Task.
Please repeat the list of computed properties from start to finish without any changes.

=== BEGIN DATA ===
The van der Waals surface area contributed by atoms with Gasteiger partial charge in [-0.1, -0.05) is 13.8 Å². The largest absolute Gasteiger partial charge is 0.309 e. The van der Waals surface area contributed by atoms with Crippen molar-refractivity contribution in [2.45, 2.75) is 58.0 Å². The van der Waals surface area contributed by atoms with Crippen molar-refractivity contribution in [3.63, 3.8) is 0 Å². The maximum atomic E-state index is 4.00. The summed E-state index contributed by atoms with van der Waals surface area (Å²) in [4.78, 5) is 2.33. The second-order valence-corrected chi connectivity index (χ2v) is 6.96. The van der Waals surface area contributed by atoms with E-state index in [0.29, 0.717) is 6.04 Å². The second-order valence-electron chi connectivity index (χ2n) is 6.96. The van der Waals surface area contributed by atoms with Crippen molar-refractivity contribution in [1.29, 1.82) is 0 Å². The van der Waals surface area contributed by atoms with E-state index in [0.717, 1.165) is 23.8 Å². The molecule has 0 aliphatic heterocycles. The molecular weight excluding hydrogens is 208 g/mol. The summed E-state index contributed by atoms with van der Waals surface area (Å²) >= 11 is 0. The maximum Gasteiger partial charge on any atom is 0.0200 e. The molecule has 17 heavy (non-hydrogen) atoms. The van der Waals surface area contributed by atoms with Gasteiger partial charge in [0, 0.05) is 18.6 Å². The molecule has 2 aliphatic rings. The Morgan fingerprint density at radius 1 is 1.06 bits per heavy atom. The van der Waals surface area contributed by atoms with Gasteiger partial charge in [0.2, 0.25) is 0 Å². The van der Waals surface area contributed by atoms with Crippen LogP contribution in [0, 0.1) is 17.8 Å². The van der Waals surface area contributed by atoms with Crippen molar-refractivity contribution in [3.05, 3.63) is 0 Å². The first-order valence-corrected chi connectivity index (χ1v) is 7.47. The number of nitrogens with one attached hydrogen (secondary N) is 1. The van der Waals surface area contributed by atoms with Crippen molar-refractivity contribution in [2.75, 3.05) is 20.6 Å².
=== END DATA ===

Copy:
The van der Waals surface area contributed by atoms with Gasteiger partial charge in [-0.1, -0.05) is 13.8 Å². The largest absolute Gasteiger partial charge is 0.309 e. The van der Waals surface area contributed by atoms with Crippen molar-refractivity contribution in [2.45, 2.75) is 58.0 Å². The van der Waals surface area contributed by atoms with Crippen molar-refractivity contribution in [3.63, 3.8) is 0 Å². The maximum atomic E-state index is 4.00. The summed E-state index contributed by atoms with van der Waals surface area (Å²) in [4.78, 5) is 2.33. The second-order valence-corrected chi connectivity index (χ2v) is 6.96. The van der Waals surface area contributed by atoms with E-state index in [0.29, 0.717) is 6.04 Å². The second-order valence-electron chi connectivity index (χ2n) is 6.96. The van der Waals surface area contributed by atoms with Crippen molar-refractivity contribution in [1.29, 1.82) is 0 Å². The van der Waals surface area contributed by atoms with E-state index in [0.717, 1.165) is 23.8 Å². The molecule has 0 aliphatic heterocycles. The molecular weight excluding hydrogens is 208 g/mol. The summed E-state index contributed by atoms with van der Waals surface area (Å²) >= 11 is 0. The maximum Gasteiger partial charge on any atom is 0.0200 e. The molecule has 17 heavy (non-hydrogen) atoms. The van der Waals surface area contributed by atoms with Gasteiger partial charge in [0, 0.05) is 18.6 Å². The molecule has 2 aliphatic rings. The Morgan fingerprint density at radius 1 is 1.06 bits per heavy atom. The van der Waals surface area contributed by atoms with Gasteiger partial charge in [0.2, 0.25) is 0 Å². The van der Waals surface area contributed by atoms with Crippen LogP contribution in [0, 0.1) is 17.8 Å². The van der Waals surface area contributed by atoms with Crippen molar-refractivity contribution in [3.05, 3.63) is 0 Å². The first-order valence-corrected chi connectivity index (χ1v) is 7.47. The number of nitrogens with one attached hydrogen (secondary N) is 1. The van der Waals surface area contributed by atoms with Crippen molar-refractivity contribution in [2.75, 3.05) is 20.6 Å².